Jan. 31, 2018 — CDC Director Brenda Fitzgerald, MD, has resigned after it was revealed that she invested in several food, drug, and tobacco companies after she began her tenure at the health agency.
The investments were not illegal, but government ethics rules require federal employees to find ways to minimize conflicts of interest, either through seeking a waiver, putting the holdings in a blind trust, selling off the holdings, or recusing themselves from matters that could affect the holdings.
Generally, federal agency nominees choose to divest, but the specifics are usually worked out between the appointee and the ethics office at the specific agency. Fitzgerald, 71, had begun — but had not finished — divesting when she was named to head the CDC in July 2017. The months-long process attracted scrutiny from some members of Congress in late 2017. But a new report by the news organization Politico shows that she also made new stock purchases after she took office.
“It takes a certain kind of cluelessness for a director of the Centers for Disease Control and Prevention to purchase stock in a tobacco company a month after assuming the job as the nation’s top public health official,” Peter G. Lurie, MD, president of the Center for Science in the Public Interest, says in a statement.
Fitzgerald was slow to sell off her holdings in the lead-up to her appointment and after, Lurie says. “Inexplicably, she decided to make matters even worse — at a time when her existing holdings were already drawing scrutiny,” he says.
“There is an untenable conflict between seeking to personally profit from tobacco use and being a credible voice on tobacco and other public health issues,” Vince Willmore, vice president of communications for the Campaign for Tobacco-Free Kids, says in a statement to Medscape Medical News. “We are pleased that HHS [Health and Human Services] Secretary Azar has accepted Dr. Fitzgerald’s resignation and urge him to appoint a strong leader who is committed to reducing tobacco use,” he said.
According to Politico, Fitzgerald owned stock in five tobacco companies at the time she was appointed: Reynolds American, British American Tobacco, Imperial Brands, Philip Morris International, and Altria Group Inc.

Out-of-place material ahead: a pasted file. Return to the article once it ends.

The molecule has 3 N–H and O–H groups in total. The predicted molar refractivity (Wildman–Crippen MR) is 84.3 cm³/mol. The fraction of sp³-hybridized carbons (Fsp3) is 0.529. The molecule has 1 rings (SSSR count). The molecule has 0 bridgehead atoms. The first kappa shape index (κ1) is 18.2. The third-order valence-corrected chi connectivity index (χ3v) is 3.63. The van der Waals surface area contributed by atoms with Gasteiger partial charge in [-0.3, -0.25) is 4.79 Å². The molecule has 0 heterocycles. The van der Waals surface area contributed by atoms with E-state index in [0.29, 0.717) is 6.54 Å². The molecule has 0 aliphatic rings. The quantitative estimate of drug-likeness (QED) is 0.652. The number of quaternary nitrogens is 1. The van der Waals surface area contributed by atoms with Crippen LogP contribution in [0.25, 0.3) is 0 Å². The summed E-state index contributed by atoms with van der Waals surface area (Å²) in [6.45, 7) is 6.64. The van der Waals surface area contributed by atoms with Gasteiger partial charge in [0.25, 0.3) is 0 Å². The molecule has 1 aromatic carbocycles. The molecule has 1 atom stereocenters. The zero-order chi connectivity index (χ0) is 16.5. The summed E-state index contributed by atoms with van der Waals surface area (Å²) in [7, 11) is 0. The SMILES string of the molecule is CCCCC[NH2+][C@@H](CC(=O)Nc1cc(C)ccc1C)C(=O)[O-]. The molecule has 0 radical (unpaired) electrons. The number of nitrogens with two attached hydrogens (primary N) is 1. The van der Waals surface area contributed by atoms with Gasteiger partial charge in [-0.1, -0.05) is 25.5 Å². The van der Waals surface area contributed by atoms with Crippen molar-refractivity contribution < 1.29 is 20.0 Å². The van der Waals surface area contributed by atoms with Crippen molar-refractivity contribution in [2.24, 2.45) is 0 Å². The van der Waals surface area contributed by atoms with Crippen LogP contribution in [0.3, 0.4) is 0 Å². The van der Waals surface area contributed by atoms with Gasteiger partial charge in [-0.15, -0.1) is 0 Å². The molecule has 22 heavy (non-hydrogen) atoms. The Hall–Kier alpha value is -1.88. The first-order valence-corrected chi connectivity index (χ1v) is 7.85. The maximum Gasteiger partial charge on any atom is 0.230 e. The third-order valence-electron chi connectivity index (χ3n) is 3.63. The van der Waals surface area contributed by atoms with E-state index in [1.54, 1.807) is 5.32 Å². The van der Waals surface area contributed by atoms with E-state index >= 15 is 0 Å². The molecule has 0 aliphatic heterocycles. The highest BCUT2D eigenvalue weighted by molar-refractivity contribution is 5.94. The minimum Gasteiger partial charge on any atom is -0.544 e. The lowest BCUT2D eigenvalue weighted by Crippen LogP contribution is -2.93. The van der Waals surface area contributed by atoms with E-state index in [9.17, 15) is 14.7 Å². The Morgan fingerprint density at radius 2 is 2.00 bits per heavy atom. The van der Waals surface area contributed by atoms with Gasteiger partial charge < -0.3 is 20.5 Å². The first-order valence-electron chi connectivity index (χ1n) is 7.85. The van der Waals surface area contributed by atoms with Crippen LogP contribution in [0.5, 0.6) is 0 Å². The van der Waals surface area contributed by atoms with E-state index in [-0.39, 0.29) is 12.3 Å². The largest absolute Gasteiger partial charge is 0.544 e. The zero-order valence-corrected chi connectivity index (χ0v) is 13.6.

Then, according to documents obtained by Politico, Fitzgerald made at least a dozen new investments in tobacco, drug, and food companies — including Merck & Co, Bayer, Humana, and US Food Holding Co. — after she began her leadership at the agency. She also purchased shares in Japan Tobacco a day after touring the CDC’s Tobacco Laboratory, which is charged with researching potential health harms of tobacco. Politico obtained Fitzgerald’s calendar and stock purchase information through a Freedom of Information Act request.
Fitzgerald sold all of her potentially troublesome investments by November 2017, Politico reported. But during the fall, she had to recuse herself from testifying at several congressional hearings because she had not fully divested. In December, Sen. Patty Murray (D-WA) wrote to Fitzgerald asking her to resolve all of her conflict of interest problems.
In a tweet after Fitzgerald’s resignation, Murray said, “I repeatedly raised concerns about Fitzgerald’s conflicts of interest and broad recusals from work impacting public health issues like cancer and opioids — this is yet another example of this administration’s dysfunction and questionable ethics.”
The CDC chief stepped down within 10 hours of the Politico report, via an announcement from a spokesman for Alex Azar, who was just recently sworn in as the new head of the Department of Health and Human Services.
“Dr. Fitzgerald owns certain complex financial interests that have imposed a broad recusal limiting her ability to complete all of her duties as the CDC director,” the statement said. “Due to the nature of these financial interests, Dr. Fitzgerald could not divest from them in a definitive time period,” it continued, adding that she had resigned after discussing the conflicts with Azar.
Had Support of Medical Community
At the time of her appointment, Fitzgerald was viewed as someone who could work closely with then-HHS Secretary Tom Price, MD. Both had Georgia political ties. Price, an orthopedic surgeon and former Republican member of the House of Representatives from Georgia, was scrutinized about his stock holdings and potential conflicts of interest from the moment of his nomination.
The Senate narrowly confirmed Price. He resigned in September 2017 after it was revealed — again, by Politico — that he had made a number of trips on private and charter flights at taxpayer expense.
Unlike Price, who had tepid support from the medical community, Fitzgerald was seen as a good fit at the CDC.
She was Georgia’s public health commissioner from 2011 until her appointment. She was known for an initiative to encourage language development in babies and for efforts to improve childhood immunization rates, to cut childhood obesity, and, ironically, to encourage people to stop smoking.
Politico reported that Anne Schuchat, MD, will act as CDC director until a new appointee is named. She is the CDC’s principal deputy director and was acting director before Fitzgerald’s appointment.
Medscape Medical News
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